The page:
The WHO states, ‘It is important that women finding an abnormal lump in the breast consult a health practitioner without a delay of more than 1-2 months even when there is no pain associated with it. Seeking medical attention at the first sign of a potential symptom allows for more successful treatment.’
When it comes to checking your breasts, breastcancer.org details looking at your breasts in the mirror with your shoulders straight and your arms on your hips, looking for any ‘dimpling, puckering, or bulging of the skin; a nipple that has changed position or an inverted nipple, or redness, soreness, rash, or swelling’, before raising your arms and looking for the same changes.
Then, feel your breasts while lying down, using ‘a firm, smooth touch with the first few finger pads of your hand, keeping the fingers flat and together. Use a circular motion, about the size of a quarter.’
The site continues:
Cover the entire breast from top to bottom, side to side — from your collarbone to the top of your abdomen, and from your armpit to your cleavage.
Follow a pattern to be sure that you cover the whole breast… Be sure to feel all the tissue from the front to the back of your breasts: for the skin and tissue just beneath, use light pressure; use medium pressure for tissue in the middle of your breasts; use firm pressure for the deep tissue in the back. When you’ve reached the deep tissue, you should be able to feel down to your ribcage.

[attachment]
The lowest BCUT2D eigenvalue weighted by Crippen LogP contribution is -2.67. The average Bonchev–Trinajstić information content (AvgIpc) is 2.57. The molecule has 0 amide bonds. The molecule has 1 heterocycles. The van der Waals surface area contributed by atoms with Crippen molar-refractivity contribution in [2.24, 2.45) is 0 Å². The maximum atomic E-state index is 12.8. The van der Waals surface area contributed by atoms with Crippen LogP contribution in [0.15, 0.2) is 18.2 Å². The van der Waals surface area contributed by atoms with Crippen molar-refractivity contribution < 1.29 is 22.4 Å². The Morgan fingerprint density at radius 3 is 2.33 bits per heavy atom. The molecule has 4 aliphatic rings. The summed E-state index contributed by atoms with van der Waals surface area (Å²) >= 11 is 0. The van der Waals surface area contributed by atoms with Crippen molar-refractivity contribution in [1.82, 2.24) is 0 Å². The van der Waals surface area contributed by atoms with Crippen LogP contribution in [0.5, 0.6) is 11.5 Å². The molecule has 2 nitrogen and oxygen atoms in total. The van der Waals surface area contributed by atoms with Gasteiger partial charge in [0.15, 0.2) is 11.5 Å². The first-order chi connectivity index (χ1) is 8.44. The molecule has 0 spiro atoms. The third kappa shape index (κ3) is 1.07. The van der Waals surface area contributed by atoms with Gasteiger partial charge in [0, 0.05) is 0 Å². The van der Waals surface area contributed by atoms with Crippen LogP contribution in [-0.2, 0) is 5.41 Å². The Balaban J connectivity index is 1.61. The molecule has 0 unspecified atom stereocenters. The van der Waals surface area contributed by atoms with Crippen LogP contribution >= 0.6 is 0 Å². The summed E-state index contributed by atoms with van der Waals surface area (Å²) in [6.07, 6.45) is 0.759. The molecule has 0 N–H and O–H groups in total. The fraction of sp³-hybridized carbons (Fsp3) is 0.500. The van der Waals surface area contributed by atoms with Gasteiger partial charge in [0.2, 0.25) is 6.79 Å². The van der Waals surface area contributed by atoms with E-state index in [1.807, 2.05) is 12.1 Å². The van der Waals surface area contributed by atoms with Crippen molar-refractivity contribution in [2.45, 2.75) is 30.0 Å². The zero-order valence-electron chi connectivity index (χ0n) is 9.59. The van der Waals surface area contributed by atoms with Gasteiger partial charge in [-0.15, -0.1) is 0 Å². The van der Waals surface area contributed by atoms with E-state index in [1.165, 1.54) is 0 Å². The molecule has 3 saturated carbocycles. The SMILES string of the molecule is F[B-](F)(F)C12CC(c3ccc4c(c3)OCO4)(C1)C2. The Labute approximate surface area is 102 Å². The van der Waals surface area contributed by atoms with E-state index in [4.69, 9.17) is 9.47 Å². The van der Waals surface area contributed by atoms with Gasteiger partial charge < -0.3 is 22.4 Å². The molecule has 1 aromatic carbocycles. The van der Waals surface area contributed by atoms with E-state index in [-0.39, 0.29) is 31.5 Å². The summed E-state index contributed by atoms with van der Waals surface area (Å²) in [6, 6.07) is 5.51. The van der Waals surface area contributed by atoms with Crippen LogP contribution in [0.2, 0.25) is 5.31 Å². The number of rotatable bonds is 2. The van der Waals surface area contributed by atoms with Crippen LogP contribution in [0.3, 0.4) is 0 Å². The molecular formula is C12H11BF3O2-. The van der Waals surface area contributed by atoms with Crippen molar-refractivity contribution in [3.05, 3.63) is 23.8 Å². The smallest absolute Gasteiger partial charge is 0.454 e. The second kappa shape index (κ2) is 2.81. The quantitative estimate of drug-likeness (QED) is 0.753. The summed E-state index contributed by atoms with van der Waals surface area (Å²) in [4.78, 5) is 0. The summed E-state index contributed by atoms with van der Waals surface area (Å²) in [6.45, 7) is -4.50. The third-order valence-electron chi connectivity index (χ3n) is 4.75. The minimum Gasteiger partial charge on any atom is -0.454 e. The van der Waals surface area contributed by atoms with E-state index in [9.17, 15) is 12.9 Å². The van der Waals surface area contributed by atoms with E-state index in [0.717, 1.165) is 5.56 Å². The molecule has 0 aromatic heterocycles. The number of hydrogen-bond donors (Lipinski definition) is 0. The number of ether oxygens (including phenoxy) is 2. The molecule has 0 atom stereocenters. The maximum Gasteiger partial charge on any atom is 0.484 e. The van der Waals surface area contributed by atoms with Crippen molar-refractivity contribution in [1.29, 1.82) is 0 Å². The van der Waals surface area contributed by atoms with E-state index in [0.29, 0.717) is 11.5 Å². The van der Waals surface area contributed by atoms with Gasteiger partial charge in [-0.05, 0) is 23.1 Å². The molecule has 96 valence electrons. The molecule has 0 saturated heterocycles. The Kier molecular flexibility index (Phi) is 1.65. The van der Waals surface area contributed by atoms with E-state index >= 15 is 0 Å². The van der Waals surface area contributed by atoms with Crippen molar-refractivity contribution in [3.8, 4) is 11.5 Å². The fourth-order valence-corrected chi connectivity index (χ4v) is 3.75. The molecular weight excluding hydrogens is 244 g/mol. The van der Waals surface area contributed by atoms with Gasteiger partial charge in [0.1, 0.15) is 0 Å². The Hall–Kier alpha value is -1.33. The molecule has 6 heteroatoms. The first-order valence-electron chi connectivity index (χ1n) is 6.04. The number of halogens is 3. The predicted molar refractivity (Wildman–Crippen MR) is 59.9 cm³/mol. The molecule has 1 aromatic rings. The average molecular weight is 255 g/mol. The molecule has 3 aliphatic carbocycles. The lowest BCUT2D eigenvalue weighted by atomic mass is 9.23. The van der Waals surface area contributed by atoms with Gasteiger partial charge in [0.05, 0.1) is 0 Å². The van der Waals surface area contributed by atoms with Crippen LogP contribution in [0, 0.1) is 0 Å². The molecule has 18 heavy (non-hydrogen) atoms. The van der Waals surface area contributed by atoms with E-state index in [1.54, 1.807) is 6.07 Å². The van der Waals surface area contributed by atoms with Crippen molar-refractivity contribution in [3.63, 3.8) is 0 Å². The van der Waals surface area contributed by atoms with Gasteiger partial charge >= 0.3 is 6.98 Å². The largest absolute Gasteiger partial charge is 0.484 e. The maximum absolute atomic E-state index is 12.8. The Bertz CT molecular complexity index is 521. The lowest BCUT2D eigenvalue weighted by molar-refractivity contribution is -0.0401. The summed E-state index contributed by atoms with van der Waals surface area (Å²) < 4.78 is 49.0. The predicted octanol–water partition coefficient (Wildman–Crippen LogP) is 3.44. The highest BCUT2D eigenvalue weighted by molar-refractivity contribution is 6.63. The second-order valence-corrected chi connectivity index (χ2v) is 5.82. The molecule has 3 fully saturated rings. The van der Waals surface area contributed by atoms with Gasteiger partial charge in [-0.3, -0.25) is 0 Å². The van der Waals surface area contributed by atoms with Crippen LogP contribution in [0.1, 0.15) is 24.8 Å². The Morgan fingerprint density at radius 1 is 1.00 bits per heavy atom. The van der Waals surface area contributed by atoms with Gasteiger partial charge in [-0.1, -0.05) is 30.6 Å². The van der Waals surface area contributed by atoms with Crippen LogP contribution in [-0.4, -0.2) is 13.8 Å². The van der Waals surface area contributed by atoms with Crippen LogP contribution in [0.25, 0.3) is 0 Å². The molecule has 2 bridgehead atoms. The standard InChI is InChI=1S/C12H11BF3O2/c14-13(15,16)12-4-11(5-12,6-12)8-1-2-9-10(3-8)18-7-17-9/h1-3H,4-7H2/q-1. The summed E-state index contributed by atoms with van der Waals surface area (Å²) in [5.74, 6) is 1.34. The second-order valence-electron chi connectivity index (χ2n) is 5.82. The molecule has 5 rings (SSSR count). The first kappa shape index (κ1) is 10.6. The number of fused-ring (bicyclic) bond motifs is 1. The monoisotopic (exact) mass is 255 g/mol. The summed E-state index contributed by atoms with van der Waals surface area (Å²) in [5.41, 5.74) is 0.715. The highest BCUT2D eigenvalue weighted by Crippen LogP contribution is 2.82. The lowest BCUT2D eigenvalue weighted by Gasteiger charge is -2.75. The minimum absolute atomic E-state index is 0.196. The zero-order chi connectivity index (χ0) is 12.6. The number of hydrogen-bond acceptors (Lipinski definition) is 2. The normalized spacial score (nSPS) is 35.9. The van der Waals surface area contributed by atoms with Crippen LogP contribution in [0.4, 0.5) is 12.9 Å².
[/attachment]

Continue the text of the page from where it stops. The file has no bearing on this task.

Finally, feel your breasts while you are standing or sitting. Many women find that the easiest way to feel their breasts is when their skin is wet and slippery, so they like to do this step in the shower.
The NHS lists possible symptoms of breast cancer as ‘a change in the size or shape of one or both breasts; discharge from either of your nipples, which may be streaked with blood; a lump or swelling in either of your armpits; dimpling on the skin of your breasts; a rash on or around your nipple, and a change in the appearance of your nipple, such as becoming sunken into your breast’.
Though breast cancer can occur in women at any age after puberty, there are some factors that are known to increase the risk of the diagnosis. Unfortunately, some of these are not avoidable, for example the fact that risk of breast cancer increases with age.